Prime Minister to consider new measures in bid to cut demand for migrant labour

In an attempt to reduce migrant labour to the UK and give British people “the skills they need” to find jobs, Prime Minister Cameron has asked the Migration Advisory Committee (MAC) to look into ways of curbing non-EEA migrant labour.

The Migration Advisory Committee will advise on ways of boosting funding for UK apprenticeships and rising minimum salary thresholds for work visa applications as well as modifying the skills shortage criteria.

The government will require the MAC to look into re-structuring visa routes where skills shortages are genuinely required and ways of limiting the time that any sector is seen as being in shortage.

Mr Cameron’s government have suggested implementing a levy on Tier 2 visas. They argue that this could be used to fund apprenticeships, thus, helping British people.

If new proposals go ahead, there could also be restrictions on the automatic right to work of Tier 2 dependants and the Intra Company Transfer route could see the introduction of the Immigration Health Surcharge.

Prime Minister Cameron claims that “in the past, it has been too easy for businesses to recruit from overseas, undermining those who want to work hard and do the right thing”.

 

Information Commissioner’s Office demands Home Office reports on detention centres

The Information Commissioner’s Office (ICO) has asked for the Home Office to release potentially detrimental reports detailing the running of Harmondsworth and Colnbrook detention centres within a matter of weeks.

Despite government officials arguing that the confidential documents would harm both the commercial interests of contractors Serco and GEO Group and the Home Office’s power to negotiate with future contractors, the ICO stated that the public interest in transparency was vital.

Corporate Watch’s Phiil Miller, cited in The Guardian newspaper, described the ruling as landmark, sending “a strong signal to government to be far more transparent on outsource contracts. Home Office bureaucrats should not shield private security companies from public scrutiny”.

The ICO’s decision certainly reflects a widely-held view that the operation of Immigration Removal Centres (IRCs) is not up to scratch. Both media coverage and prison reports carried out by HM Chief Inspector of Prisons have contributed to the decision process, with the former revealing a disturbing increase in serious self-harm.

The government has yet to confirm whether it will appeal the decision, with both contractors also declining to comment at this stage. Watch this space…

Tier 2 General limit oversubscribed

For the first time since it’s introduction, the Tier 2 General limit (under the Restricted ‘quota’ system) has been oversubscribed, which has resulted in applications scoring less than 50 points being refused.

This means that in order to be successful, requests for Certificates of Sponsorship for June 2015 would have needed the vacancy:

  • to have been at PhD Level with the worker being paid at the ‘going rate’ for the vacancy in question (minimum £20,800); or
  • to have been at Shortage Occupational level with the worker being paid at the ‘going rate’ for the vacancy in question (minimum £20,800); or
  • To have been advertised (Resident Labour Market Test) with no resident worker meeting the mandatory requirements AND the worker being paid a minimum of £46,000.

Please note this does not relate to those migrants within the UK who are switching into Tier 2 General status (non restricted route).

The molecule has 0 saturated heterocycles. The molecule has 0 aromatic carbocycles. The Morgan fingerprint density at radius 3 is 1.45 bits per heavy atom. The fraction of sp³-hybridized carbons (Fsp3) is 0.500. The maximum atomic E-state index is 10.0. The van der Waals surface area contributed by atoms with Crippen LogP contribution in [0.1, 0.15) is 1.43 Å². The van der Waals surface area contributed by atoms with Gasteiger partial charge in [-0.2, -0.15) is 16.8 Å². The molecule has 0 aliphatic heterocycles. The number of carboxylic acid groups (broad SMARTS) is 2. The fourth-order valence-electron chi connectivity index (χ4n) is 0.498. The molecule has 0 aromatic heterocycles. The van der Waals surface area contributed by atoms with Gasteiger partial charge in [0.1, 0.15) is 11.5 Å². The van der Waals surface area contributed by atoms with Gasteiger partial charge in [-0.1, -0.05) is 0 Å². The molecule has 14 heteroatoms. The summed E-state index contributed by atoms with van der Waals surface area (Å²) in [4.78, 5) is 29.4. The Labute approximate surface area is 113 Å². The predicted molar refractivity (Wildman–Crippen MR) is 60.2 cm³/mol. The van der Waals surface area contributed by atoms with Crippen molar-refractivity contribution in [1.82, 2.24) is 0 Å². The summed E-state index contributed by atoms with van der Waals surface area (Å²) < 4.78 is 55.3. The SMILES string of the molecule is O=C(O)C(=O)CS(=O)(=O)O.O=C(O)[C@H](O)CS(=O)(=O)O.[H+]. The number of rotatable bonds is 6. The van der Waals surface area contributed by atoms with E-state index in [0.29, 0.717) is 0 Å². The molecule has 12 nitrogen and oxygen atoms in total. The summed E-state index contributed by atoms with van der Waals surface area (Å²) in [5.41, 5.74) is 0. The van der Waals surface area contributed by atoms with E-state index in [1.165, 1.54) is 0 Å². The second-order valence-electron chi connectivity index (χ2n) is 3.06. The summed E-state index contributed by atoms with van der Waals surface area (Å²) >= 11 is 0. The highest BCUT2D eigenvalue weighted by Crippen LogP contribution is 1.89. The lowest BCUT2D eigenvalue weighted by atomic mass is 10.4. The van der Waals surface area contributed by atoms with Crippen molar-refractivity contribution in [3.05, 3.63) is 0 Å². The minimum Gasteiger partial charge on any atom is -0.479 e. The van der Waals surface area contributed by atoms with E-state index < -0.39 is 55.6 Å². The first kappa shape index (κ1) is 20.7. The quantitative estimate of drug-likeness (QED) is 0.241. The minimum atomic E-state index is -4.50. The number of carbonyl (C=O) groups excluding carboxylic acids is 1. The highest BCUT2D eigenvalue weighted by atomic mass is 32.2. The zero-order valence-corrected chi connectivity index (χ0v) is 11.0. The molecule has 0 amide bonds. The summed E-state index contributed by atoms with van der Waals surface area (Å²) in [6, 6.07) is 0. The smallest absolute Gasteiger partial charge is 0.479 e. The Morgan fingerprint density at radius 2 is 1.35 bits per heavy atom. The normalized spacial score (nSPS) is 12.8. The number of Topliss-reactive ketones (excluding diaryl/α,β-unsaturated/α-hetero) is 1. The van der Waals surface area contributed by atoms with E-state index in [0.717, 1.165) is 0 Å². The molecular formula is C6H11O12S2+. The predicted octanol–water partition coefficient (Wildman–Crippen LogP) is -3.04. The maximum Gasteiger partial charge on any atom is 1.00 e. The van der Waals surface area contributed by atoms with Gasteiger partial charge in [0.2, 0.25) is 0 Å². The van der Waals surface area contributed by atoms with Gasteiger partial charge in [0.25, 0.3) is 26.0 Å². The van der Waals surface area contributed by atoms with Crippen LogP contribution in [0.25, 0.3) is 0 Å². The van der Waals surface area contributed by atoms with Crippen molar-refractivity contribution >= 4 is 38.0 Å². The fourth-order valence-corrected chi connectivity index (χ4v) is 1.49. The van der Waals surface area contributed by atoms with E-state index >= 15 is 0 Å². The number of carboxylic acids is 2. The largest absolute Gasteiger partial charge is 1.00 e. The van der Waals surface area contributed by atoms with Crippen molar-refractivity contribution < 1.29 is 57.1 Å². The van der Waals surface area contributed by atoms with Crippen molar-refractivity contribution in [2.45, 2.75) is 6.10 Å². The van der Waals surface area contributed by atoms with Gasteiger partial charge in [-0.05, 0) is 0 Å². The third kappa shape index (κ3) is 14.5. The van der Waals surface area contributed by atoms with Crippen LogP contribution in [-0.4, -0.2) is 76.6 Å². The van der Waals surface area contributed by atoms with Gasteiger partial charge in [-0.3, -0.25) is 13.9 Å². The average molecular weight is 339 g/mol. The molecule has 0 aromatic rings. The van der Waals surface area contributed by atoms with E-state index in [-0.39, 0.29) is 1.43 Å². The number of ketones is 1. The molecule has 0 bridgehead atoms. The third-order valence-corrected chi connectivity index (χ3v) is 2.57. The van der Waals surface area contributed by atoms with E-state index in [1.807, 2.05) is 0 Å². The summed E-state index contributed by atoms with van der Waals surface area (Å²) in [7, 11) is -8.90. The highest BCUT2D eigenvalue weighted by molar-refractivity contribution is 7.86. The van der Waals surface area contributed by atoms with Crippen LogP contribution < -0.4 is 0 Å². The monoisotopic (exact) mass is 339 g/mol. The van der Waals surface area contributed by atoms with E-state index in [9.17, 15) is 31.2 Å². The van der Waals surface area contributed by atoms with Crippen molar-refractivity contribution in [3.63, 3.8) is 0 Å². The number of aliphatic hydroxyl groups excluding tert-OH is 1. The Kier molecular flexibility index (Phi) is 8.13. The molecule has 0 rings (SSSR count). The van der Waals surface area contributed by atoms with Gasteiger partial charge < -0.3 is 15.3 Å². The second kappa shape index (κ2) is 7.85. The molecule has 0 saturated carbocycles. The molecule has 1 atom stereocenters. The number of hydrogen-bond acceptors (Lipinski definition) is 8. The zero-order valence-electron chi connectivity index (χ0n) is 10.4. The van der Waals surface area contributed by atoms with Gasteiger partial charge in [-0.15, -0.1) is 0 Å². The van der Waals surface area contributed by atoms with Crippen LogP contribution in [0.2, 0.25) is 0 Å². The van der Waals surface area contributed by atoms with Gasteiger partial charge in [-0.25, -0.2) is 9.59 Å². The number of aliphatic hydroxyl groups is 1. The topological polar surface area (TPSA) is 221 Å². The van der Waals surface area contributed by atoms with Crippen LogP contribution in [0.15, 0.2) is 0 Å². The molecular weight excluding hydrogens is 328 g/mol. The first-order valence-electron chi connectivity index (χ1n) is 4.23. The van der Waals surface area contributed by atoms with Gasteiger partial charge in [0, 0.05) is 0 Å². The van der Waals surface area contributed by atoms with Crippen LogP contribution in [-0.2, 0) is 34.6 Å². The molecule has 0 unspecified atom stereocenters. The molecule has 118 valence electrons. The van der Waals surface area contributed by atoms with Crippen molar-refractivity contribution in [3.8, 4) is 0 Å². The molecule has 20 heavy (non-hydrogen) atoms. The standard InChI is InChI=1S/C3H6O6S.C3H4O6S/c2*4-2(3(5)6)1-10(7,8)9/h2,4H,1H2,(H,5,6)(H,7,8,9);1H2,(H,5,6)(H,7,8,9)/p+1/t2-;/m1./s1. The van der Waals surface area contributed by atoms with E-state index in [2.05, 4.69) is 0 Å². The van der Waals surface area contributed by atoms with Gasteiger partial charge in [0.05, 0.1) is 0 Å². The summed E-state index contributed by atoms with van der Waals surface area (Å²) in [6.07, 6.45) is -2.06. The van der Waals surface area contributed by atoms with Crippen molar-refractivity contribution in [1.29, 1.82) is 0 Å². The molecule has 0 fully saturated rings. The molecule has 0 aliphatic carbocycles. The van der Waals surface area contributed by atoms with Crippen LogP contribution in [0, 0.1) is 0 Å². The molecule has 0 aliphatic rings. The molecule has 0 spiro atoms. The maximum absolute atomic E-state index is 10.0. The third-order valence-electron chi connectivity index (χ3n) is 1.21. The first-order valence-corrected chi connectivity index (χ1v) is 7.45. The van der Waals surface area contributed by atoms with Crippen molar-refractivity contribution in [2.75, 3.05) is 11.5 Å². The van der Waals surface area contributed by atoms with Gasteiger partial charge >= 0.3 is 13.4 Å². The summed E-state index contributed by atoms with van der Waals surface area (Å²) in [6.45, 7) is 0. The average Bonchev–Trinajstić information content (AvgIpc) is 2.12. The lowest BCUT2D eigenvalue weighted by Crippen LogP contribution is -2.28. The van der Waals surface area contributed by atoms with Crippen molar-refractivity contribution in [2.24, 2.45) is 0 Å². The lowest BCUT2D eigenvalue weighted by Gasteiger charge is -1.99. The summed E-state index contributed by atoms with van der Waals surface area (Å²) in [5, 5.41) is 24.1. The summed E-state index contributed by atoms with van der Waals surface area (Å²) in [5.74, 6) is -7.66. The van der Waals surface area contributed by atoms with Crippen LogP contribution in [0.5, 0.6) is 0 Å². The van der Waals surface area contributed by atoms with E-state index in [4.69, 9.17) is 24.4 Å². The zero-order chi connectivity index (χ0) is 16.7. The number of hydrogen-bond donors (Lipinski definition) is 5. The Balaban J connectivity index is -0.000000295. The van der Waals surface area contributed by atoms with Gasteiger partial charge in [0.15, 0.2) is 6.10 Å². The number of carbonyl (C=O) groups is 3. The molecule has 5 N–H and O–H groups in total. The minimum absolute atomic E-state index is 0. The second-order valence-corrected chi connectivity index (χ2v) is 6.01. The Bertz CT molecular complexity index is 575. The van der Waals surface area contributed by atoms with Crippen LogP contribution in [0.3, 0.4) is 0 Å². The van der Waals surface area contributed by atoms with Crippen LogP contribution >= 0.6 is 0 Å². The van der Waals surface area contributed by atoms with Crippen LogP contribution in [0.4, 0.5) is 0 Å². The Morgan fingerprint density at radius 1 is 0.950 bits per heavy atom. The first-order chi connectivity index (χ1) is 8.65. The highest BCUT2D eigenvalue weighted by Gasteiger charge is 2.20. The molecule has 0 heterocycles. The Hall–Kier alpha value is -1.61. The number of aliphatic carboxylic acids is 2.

Should you be affected by this or require any assistance with planning a Tier 2 (General) application don’t hesitate to contact us.

Prime Minister’s Questions reveals fresh immigration proposals

Net migration has reached a 10-year high of 318,000 this year, some 200,000 more than pledged by David Cameron in 2010. Despite many arguments suggesting the positive impact, both financially and socially of migration towards the UK, during Prime Minister’s Questions this week Mr Cameron announced a number of new plans to reduce net migration to the tens of thousands. These proposals included measures to raise minimum salary thresholds, limit the number of work permits and the introduction of new business levies for businesses employing migrant workers.

The government’s Migration Advisory Committee will take these proposals into consideration, which also not only aim to protect domestic workers from being undercut by migrant workers, but are also designed to boost apprenticeships. Mr Cameron, who chairs the Immigration Taskforce, has also elicited plans to rethink how long certain sectors can declare they have a skills shortage, as this enables employers in the particular sector to take on migrant workers.

Simon Walker, director general of the Institute of Directors and quoted in the Independent, has raised concerns over Mr Cameron’s proposals. Despite needing to attend to the public’s concern on immigration, Mr Walker states that employing migrant workers is purely a consequence of needing to find “people with the skills needed by employers”.

Mr Walker goes on to say that Mr Cameron is “absolutely right to focus on upskilling the domestic workforce, but there’s no quick fix.” It must nonetheless be taken into consideration that withdrawing skilled migrants from the workforce may have detrimental effects on the ever improving economy in the UK.

Comprehensive Sickness Insurance to Be Required For EEA Student Family Members

Currently, EEA students are required to hold Comprehensive Sickness Insurance (CSI) for themselves, but these Regulations do not include family members who are in the UK residing with them.

As of 6th April 2015, amendments were made to EEA Regulations and once implemented, students who have family members residing with them in the UK, will be required to also obtain CSI for each family member.